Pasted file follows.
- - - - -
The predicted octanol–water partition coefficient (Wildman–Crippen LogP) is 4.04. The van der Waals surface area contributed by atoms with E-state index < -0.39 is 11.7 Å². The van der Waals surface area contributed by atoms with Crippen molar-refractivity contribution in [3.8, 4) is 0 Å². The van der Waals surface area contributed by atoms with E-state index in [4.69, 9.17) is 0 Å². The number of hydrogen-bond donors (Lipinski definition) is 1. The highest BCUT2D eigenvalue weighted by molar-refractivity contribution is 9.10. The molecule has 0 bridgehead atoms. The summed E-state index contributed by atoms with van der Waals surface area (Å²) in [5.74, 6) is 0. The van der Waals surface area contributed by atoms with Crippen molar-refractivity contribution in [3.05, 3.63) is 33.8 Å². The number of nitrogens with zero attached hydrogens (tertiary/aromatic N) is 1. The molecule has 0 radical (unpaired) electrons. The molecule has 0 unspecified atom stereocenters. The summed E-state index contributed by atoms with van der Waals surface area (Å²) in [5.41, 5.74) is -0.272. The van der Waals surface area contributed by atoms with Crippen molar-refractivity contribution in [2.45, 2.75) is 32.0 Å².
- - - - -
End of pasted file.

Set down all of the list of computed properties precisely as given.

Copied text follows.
The predicted octanol–water partition coefficient (Wildman–Crippen LogP) is 4.04. The van der Waals surface area contributed by atoms with E-state index < -0.39 is 11.7 Å². The van der Waals surface area contributed by atoms with Crippen molar-refractivity contribution in [3.8, 4) is 0 Å². The van der Waals surface area contributed by atoms with E-state index in [4.69, 9.17) is 0 Å². The number of hydrogen-bond donors (Lipinski definition) is 1. The highest BCUT2D eigenvalue weighted by molar-refractivity contribution is 9.10. The molecule has 0 bridgehead atoms. The summed E-state index contributed by atoms with van der Waals surface area (Å²) in [5.74, 6) is 0. The van der Waals surface area contributed by atoms with Crippen molar-refractivity contribution in [3.05, 3.63) is 33.8 Å². The number of nitrogens with zero attached hydrogens (tertiary/aromatic N) is 1. The molecule has 0 radical (unpaired) electrons. The molecule has 0 unspecified atom stereocenters. The summed E-state index contributed by atoms with van der Waals surface area (Å²) in [5.41, 5.74) is -0.272. The van der Waals surface area contributed by atoms with Crippen molar-refractivity contribution in [2.45, 2.75) is 32.0 Å².